Harris, exactEarth Aim To Ride Iridium Next to Growth in AIS
PARIS — The partnership between exactEarth of Canada and Harris Corp. of the United States to place maritime data-collection payloads on 58 Iridium Next low-orbiting satellites is structured so that each company benefits from the other’s commercial success, according to exactEarth.
The companies on June 9 announced a strategic partnership in which Harris will use exactEarth-patented technology to mount maritime ship-monitoring payloads on 58 next-generation Iridium mobile communications satellites.
Harris and exactEarth will divide the cost of the payloads, to launch in 2016 and 2017, and will also divide the growing satellite-based Automatic Identification System (AIS) market. Melbourne, Florida-based Harris will have exclusive rights to the technology for the U.S. government market, while Cambridge, Ontario-based exactEarth will market to the rest of the world.
The contract also gives Harris immediate access to exactEarth’s current constellation of eight small low-orbiting AIS satellites, a fleet that will grow to 11 satellites in the next two years, to begin immediate sales to U.S. government customers.
Harris will assume the cost of integrating exactEarth’s technology into the Iridium Next payloads and operating them, but exactEarth has agreed to pay $10 million in what it called “commitment fees” between now and June 2016.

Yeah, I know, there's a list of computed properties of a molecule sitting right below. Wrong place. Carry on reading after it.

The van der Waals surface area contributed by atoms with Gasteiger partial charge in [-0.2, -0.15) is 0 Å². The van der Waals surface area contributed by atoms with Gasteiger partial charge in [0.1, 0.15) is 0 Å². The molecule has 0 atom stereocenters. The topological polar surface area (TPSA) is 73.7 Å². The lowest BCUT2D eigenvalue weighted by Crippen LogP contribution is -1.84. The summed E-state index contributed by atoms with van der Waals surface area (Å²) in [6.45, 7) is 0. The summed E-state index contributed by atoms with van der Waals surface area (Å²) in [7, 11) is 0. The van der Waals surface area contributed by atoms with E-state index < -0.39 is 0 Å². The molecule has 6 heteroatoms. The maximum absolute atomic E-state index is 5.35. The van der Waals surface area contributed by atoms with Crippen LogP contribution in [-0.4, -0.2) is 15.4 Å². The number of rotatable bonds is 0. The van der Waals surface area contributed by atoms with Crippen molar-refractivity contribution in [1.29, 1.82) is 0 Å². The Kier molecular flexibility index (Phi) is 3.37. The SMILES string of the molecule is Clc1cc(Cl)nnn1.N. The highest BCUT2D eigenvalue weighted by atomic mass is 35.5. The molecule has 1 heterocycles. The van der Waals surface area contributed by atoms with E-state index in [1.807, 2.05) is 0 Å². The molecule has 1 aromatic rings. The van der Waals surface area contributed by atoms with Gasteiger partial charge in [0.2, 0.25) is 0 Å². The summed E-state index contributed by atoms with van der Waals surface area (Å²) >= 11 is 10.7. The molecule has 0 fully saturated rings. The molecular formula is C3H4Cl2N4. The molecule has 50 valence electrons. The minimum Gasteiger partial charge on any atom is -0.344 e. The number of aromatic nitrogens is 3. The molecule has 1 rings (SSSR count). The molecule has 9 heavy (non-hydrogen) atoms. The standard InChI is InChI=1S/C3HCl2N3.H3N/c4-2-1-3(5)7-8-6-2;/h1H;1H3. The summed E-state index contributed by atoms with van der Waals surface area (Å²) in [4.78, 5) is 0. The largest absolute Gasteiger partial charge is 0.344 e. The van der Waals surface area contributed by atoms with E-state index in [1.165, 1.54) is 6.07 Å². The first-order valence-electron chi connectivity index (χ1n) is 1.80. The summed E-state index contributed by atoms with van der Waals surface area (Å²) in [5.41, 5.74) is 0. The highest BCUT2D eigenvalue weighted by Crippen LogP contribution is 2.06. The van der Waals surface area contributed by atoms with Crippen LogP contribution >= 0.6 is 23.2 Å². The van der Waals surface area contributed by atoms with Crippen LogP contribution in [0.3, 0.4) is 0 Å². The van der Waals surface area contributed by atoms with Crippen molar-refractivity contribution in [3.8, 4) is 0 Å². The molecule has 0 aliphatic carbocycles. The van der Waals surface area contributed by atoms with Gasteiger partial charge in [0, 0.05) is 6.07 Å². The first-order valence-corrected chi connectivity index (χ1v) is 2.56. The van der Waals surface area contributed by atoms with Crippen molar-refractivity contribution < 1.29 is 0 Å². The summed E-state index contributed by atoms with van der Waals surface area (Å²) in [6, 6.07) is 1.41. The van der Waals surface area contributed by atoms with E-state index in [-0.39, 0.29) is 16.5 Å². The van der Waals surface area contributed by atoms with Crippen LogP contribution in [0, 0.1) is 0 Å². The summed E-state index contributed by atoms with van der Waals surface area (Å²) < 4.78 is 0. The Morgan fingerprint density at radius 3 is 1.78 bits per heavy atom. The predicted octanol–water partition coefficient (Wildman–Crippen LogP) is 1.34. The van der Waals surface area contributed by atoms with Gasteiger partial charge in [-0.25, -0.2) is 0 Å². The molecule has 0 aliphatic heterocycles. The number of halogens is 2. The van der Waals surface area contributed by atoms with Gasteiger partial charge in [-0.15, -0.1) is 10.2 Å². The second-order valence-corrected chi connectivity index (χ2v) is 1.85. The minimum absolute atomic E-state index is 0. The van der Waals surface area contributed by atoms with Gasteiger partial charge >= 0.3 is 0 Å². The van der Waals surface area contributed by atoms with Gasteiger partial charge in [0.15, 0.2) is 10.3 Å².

The Iridium-hosted payloads will be launched starting in early 2016. After they are fully deployed in low Earth orbit, exactEarth payments to Harris will total $3 million per year in operating-cost reimbursements.
During this initial period, Harris will have access to exactEarth’s own satellites to sell AIS data to the U.S. government. Harris has agreed to pay exactEarth 15 percent of its U.S. government revenues deriving from this early use of the exactEarth technology, a figure that rises to 50 percent in March 2016, or sooner if Harris passes $339,000 in revenue from the service, according to an exactEarth filing with the Toronto Stock Exchange.
Once the 58 Iridium Next payloads have reached initial operating capability status, Harris will pay 18 percent of the revenue it derives from U.S. government service sales.
In turn, exactEarth will pay Harris 40 percent of its annual revenue – global sales to all customer sets excluding the U.S. government – up to a ceiling of $40 million. Payments drop to 33 percent of revenue beyond $40 million.
Peter Mabson, exactEarth’s president, said that in addition to providing global coverage – and quicker data delivery from Iridium’s inter-satellite links — the Harris partnership gives exactEarth access to more than 100 VHF-frequency channels, compared to six that it had when exactEarth began its business. This additional frequency, he said, opens multiple new potential business lines for exactEarth beyond AIS.
For exactEarth, majority-owned by Com Dev of Canada, the link-up with Harris is an 11th-hour ticket — the deadline for adding hosted payloads to the Iridium Next constellation is fast approaching — to a capex holiday that could last more than a decade. Each Iridium Next satellite is built to operate for 15 years in low Earth orbit.